Foreword by Hilde De Clercq to Ernesto Reaño’s book “The return to village. Neurodiversity, autism and electronality”.
“To be nobody but yourself in a world which is doing its best day and night to make you like everybody else means to fight the hardest battle which any human being can fight and never stop fighting”.
“The return to the village” could be considered as an excellent marriage of research based information, science, linguistics, communication, philosophy, ethics and of course electronality. It obliges the reader to re-think many topics such as the so-called neurotypical development and thinking, and even other paradigms about society, history and life itself. It is a book with a vision, it is convincing and written with knowledge, respect and enthusiasm. It obliges the reader to reflect upon important issues.
It is quite innovating to write about Neurodiversity making the link with technologies as an important subject for research and practice. Ernesto Reaño is extremely good at explaining the link between the autistic brain and electronality. Thought in detail, divergent thinking, systematizing… are explained to the reader as skills and not as disabilities.
Different perceptual systems provide incredible richness, as they provide a different decoding and interpretation of reality.
Reading this book -in a certain way- made me come back to my own thoughts when I was asked a few years ago to write an article on the first chapter of the “Charter of Rights” for Persons with Autism. One of my biggest considerations was the concept of “having rights”, of “inclusion” and everything that goes together with that. I wrote that I did not like the word inclusion because my consideration is who are “we” (or “they”?), I mean the so-called normal people or neurotypical ones, to “include”? Read: to give another person the right to ‘come in’, ‘to join us’… Every human being is born to belong! Diversity is part of mankind. It is more a question of living together.
It seems very clear to me –and it is also pointed out in Ernesto Reaño’s book- that autism is not a disease, nor a disorder, but an atypical condition of human neurodevelopment and therefor there is no cure for it.
Neurotypicals tend to try to find a cure for everything that is deviating from ‘the norm’. And, when they do not succeed, then they try to get different people as close as possible to that ‘norm’. But who decides upon this ‘norm’? And what do people with autism themselves think about it?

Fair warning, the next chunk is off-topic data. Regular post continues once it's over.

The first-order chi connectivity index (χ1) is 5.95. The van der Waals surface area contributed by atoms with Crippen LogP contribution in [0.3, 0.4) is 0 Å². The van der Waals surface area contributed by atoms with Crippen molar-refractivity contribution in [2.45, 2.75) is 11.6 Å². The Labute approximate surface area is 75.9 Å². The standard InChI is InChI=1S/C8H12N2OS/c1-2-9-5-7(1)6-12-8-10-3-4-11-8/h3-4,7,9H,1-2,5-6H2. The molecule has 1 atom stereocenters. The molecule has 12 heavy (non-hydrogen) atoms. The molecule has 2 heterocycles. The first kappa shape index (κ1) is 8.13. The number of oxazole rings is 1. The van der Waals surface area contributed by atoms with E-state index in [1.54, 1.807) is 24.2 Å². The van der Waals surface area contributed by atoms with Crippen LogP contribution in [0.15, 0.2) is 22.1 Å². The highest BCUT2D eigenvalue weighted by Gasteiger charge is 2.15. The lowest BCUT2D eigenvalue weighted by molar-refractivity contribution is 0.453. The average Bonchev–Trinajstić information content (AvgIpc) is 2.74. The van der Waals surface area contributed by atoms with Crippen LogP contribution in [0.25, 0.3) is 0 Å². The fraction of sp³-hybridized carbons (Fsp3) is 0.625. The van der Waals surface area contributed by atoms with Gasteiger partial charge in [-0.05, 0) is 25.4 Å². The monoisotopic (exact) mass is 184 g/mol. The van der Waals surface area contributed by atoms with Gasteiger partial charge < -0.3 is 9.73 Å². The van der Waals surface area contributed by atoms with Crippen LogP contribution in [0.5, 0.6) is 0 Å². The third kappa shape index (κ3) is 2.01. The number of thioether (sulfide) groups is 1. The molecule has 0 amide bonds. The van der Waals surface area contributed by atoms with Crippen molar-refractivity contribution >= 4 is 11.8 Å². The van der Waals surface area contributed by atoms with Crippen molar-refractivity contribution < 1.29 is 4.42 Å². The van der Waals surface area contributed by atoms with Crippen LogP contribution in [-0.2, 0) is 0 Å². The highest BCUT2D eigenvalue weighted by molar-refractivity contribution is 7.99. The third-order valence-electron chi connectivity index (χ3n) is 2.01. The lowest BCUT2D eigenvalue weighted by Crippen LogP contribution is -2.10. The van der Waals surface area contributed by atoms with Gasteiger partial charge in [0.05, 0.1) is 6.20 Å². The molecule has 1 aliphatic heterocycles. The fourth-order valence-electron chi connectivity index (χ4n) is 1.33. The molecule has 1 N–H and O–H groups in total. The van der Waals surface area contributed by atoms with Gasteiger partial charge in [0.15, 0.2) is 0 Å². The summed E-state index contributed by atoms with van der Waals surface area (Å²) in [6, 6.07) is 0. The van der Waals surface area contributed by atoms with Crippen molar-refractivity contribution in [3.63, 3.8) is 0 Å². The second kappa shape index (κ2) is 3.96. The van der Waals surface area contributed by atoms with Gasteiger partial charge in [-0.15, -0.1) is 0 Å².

“If I could snap my fingers and be non-autistic, I would not, because then I wouldn’t be me”, she told Sacks. “Autism is part of who I am.” (Temple Grandin in Sacks, 1997).
Those are just some of the few reasons why I love this book so much…
There is much more beyond the title of this book and beyond the well-studied topic of neurodiversity and electronality. It is an ode to neurodiversity, written with much respect and forcing the reader to reflect upon mankind.
The author shares with us various insights in different historical evolutions, in what he calls “From nomadism to the culture of autism”, “The West and the birth of normality” and “From the culture of disability to our electronal era”, quoting important authors in the field, such as Armstrong (2010) and Silberman (2015), describing us a real fundamental basis for his explanation of electronality later on.
When giving lectures, I often get asked if nowadays we can talk about an “epidemic” of autism… Let me, on my turn, quote those important authors. The history of our DNA states, according to Silberman (2015), that autism goes as back as our origins. Autism genes have always been present in the general population. It would be weird to think that autism exists since the word ‘autism’ exists and has been described in literature.
On the other hand, in autism we find what is referred to as “selective pairing” (Baron-Cohen, 2008): individuals with autism find environments where they are able to find their peers (e.g. Silicon Valley) and “assortative mating” (Silberman, 2015): “attraction between people with similar genetic traits”. It seems that in places where technology industry is concentrated a higher concentration of people with autism or with autistic traits can be find, as well as more births.
Electronality is favorable for autistic life!
If it is favorable for autistic life we should go into the footsteps of Armstrong (2011) and try to create ‘niches’ for persons with autism. He states that whether you are born or called “disabled” or “gifted” often depends upon the place (and the time) where you are born. In Ernesto Reaño’s book neurodiversity is clearly considered not as a deficit but a difference.
Temple Grandin, in “Thinking in Pictures” regarded her autism as “different, not less”.
It’s up to the neurotypicals to try to understand those differences.
In autism, “understanding” of the world is different, but “standing” the world is difficult as well, taking into account that perception as well as sensory processing are different than in the neurotypical brain!
“It was like having a brain with no sieve…” (Donna Williams).
People with autism, during many years already, often are being described as people from another ‘culture’.
If we follow this idea and if we think more thoroughly about it, we could say that a different culture could have his different cultural system and this is why Ernesto Reaño’s book is a must-read: he explains and shows the reader that “electronality has made users give sense to reality in a different way.”